Blue Water Veterans Bill Passes House – What’s Next?

A bill has passed the House of Representatives that will extend the presumption of exposure to Agent Orange for “Blue Water Veterans”, veterans that served off the coast during the Vietnam War.

This is a major victory for Blue Water Vets who have been denied benefits for their Agent Orange related conditions. The bill must also pass the Senate and then signed into law by the President, and it is likely that it will without much resistance.

Once it is passed into law, the VA will develop regulations to implement this new extension of presumption to Blue Water Veterans. Special consideration should be paid with how the VA implements the new law.

The VA may decide to grant a Blue Water Veteran’s Agent Orange claim, however, the effective date may reflect the date of the law change and not the date of the claim. That is unacceptable. We saw this with the Camp Lejeune law that was passed in March 2017.

If you are a Blue Water Veteran and the VA does not grant you the correct effective date, specifically, the date of the filing of your claim, then that is an issue that can and should be appealed. Our VA Disability attorneys will help you hold the VA accountable and assist with your effective date appeals.

Gulf War Syndrome/Illness related Conditions – VA Benefits

The VA recognizes certain conditions are related to a veteran’s service in the Middle East. Specifically, if you have any of the following conditions or symptoms, you may be entitled to VA Disability Benefits:
  • Fatigue

  • Signs or symptoms involving skin

  • Headaches

  • Muscle pains

  • Joint pains

  • Neurological signs or symptoms

  • Neuropsychological signs or symptoms

  • Respiratory signs or symptoms

  • Sleep disturbances

  • Gastrointestinal signs or symptoms

  • Cardiovascular signs or symptoms

  • Abnormal weight loss

  • Menstrual disorders

In addition to those issues, the VA also grants a presumption for an “undiagnosed illness” or a medical unexplained condition resulting in symptoms such as: chronic fatigue syndrome; fibromyalgia; and functional gastrointestinal disorders.

The VA may deny your claim by citing to medical evidence that your condition is medically diagnosed or of a known etiology. The VA often misdiagnoses conditions or uses a faulty Compensation and Pension (C&P) examination as the basis for the decision. Do not accept the VA’s decision without consulting a VA Disability Benefits Attorney to ensure the VA is giving you the benefit of the doubt.

If you served in the Gulf and are suffering from an unknown or unexplained illness that the VA denied, contact VA Disability Attorney Ryan Coskrey today for a free consultation.

Disabilities related to Agent Orange

The U.S. military sprayed more than 20 million gallons of various herbicides over Vietnam, Cambodia, Thailand and Laos from 1961 to 1971. Agent Orange, which contained the deadly chemical dioxin, was the most commonly used herbicide sprayed during the war. The chemicals were also used and handled in various other military installations across the world.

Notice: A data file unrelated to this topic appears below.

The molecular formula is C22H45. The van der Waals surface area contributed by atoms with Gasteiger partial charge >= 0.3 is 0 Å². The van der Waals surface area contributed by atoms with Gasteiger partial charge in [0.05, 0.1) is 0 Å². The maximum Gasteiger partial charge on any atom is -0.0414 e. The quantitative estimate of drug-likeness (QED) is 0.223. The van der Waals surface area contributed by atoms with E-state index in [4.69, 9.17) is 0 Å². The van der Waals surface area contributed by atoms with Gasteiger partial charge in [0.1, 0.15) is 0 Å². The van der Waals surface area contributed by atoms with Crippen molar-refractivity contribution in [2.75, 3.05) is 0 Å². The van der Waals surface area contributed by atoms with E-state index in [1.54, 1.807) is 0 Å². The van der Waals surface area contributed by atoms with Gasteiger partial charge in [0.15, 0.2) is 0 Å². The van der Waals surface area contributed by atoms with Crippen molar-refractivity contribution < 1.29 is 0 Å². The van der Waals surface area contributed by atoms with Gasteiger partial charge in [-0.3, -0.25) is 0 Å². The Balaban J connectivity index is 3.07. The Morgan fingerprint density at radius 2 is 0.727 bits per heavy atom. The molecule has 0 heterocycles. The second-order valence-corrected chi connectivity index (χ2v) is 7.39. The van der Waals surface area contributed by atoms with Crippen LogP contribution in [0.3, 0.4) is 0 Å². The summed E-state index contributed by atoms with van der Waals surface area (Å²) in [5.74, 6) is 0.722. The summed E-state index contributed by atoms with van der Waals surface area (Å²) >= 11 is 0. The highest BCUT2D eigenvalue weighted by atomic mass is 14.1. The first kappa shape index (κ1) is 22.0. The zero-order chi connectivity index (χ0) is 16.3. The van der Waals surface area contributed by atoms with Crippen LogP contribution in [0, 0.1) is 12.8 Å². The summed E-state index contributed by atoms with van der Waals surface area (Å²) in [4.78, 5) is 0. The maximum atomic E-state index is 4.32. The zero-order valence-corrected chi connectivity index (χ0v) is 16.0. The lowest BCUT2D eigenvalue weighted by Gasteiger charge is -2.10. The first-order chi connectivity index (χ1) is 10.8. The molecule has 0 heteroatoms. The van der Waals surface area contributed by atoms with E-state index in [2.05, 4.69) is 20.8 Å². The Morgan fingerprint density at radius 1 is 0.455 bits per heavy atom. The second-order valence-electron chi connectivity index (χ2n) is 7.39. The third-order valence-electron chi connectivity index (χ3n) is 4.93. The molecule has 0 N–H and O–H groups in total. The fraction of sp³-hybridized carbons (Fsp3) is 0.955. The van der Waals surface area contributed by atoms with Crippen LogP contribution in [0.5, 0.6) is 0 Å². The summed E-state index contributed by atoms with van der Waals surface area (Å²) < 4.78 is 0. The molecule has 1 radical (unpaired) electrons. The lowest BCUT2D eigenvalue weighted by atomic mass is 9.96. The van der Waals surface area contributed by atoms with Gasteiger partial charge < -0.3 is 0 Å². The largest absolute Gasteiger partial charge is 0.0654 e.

For years, the VA denied that Agent Orange and other herbicides caused long-term health effects. Medical studies and Congressional action forced the VA to recognize the harm caused by the exposure to these chemicals.

Currently, the VA recognizes the following conditions are related to exposure to Agent Orange:

  • AL amyloidosis

  • Chloracne or other acneform disease consistent with chloracne

  • Type 2 diabetes (also known as Type II diabetes mellitus or adult-onset diabetes)

  • Hodgkin’s disease

  • Ischemic heart disease (including, but not limited to, acute, subacute, and old myocardial infarction; atherosclerotic cardiovascular disease including coronary artery disease (including coronary spasm) and coronary bypass surgery; and stable, unstable and Prinzmetal’s angina)

  • All chronic B-cell leukemias (including, but not limited to, hairy-cell leukemia and chronic lymphocytic leukemia)

  • Multiple myeloma

  • Non-Hodgkin’s lymphoma

  • Parkinson’s disease

  • Early-onset peripheral neuropathy

  • Porphyria cutanea tarda

  • Prostate cancer

  • Respiratory cancers (cancer of the lung, bronchus, larynx, or trachea)

  • Soft-tissue sarcoma (other than osteosarcoma, chondrosarcoma, Kaposi’s sarcoma, or mesothelioma)

If you were exposed to Agent Orange during service in the Republic of Vietnam, Thailand, Cambodia, or Laos, and suffer or suffered from one of the aforementioned conditions then you may be entitled to VA Disability Benefits.

The VA only recognizes service in the Republic of Vietnam as “boots on the ground” and does not extend the presumption to certain veterans who served in “Blue Water” areas around the coast of Vietnam. If you served in the Navy and at some point you went ashore or within the inland waterways of Vietnam, you may be eligible for VA Disability Benefits.

Other conditions are not yet considered to be “presumptively linked” with Agent Orange, such as hypertension. Medical evidence has already established a link between hypertension and Agent Orange exposure and the VA may soon recognize the link.

It is important to note that even if you do not fall into any of the “presumptive” categories, you may still be eligible for benefits. If you have medical evidence, such as a doctor’s opinion, that your condition is related to Agent Orange or other herbicide exposure then you may be eligible for VA Disability Benefits.

Call us today to discuss your Agent Orange related claim with a VA Disability attorney.